- There is no risk of resurgence and second peak that overwhelms the NHS
A second lockdown would result if restrictions are lifted too soon. This would have serious outcomes on the economy and public health.
Tests are available at nhs.uk/coronavirus or by dialling 119. Everyone with symptoms is eligible.
4 acceptable reasons to leave home:
- Necessary shopping (food), though this should be limited
- Medical need (i.e. travel to hospital for treatment)
- To provide care (only if strictly necessary)
- For exercise outside, such as a run or cycle (only once per day, individually or with members of your household)
Track and Trace Systems
The English “NHS Test and Trace” system and Scotland’s “Test and Protect” scheme are vastly similar. There are 3 steps if you have Covid-19 symptoms:
- Start isolating (7 days for the individual with symptoms, 14 days for the household).
- Book a test
- If results are negative – the individual and household stop isolating if everyone feels well. If results are positive – share contacts via the NHS Test and Trace and continue to isolate.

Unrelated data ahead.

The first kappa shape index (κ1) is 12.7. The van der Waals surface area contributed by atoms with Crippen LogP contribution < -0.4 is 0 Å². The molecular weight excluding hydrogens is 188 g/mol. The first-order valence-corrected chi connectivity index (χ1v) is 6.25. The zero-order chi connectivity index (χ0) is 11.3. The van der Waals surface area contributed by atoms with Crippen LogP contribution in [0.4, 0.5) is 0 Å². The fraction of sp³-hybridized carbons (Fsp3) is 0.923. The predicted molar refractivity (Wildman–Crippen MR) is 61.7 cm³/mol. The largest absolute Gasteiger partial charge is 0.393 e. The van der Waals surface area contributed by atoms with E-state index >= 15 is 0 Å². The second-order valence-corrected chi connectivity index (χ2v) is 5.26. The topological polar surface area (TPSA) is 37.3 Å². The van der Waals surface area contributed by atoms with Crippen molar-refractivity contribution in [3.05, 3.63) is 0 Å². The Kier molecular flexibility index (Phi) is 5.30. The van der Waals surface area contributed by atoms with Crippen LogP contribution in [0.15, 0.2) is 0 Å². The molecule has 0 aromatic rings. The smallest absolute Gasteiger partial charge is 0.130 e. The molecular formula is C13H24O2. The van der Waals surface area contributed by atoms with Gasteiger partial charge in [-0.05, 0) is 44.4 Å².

If you have been in close contact with someone who tests positive for Covid-19:
- You may be alerted by NHS Test and Trace
- Isolate for 14 days after that close contact
- If you develop symptoms, book a test, and isolate the entire household for 14 days.
- If the test is negative, the household stops isolating, and the individual completes their 14-day isolation.
- If the test is positive, you begin a new 7-day isolation and your household completes a 14-day isolation.
Scotland’s First Minister defined a “close contact” as people within your household, people with whom you have had face-to-face contact and people with whom you have been within 2 metres for 15 minutes or more. Nicola Sturgeon also confirmed that self-isolation requires only leaving the house for a Covid-19 test, so an individual should not leave home for exercise or to obtain food or medicine.